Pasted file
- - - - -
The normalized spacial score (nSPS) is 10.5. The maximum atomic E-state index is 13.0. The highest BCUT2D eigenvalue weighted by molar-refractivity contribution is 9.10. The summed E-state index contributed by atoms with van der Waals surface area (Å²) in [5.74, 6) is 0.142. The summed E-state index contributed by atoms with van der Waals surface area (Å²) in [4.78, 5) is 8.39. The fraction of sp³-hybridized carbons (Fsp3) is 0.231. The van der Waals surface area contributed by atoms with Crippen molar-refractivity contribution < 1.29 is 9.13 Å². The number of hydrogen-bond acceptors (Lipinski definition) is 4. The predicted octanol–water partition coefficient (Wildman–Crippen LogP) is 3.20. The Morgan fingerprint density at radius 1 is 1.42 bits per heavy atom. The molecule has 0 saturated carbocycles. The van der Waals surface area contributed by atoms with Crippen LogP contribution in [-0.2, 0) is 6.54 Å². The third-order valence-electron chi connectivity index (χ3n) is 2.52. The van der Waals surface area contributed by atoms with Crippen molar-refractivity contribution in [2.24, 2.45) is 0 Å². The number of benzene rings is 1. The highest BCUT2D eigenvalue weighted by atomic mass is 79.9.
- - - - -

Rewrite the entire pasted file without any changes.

The normalized spacial score (nSPS) is 10.5. The maximum atomic E-state index is 13.0. The highest BCUT2D eigenvalue weighted by molar-refractivity contribution is 9.10. The summed E-state index contributed by atoms with van der Waals surface area (Å²) in [5.74, 6) is 0.142. The summed E-state index contributed by atoms with van der Waals surface area (Å²) in [4.78, 5) is 8.39. The fraction of sp³-hybridized carbons (Fsp3) is 0.231. The van der Waals surface area contributed by atoms with Crippen molar-refractivity contribution < 1.29 is 9.13 Å². The number of hydrogen-bond acceptors (Lipinski definition) is 4. The predicted octanol–water partition coefficient (Wildman–Crippen LogP) is 3.20. The Morgan fingerprint density at radius 1 is 1.42 bits per heavy atom. The molecule has 0 saturated carbocycles. The van der Waals surface area contributed by atoms with Crippen LogP contribution in [-0.2, 0) is 6.54 Å². The third-order valence-electron chi connectivity index (χ3n) is 2.52. The van der Waals surface area contributed by atoms with Crippen molar-refractivity contribution in [2.24, 2.45) is 0 Å². The number of benzene rings is 1. The highest BCUT2D eigenvalue weighted by atomic mass is 79.9.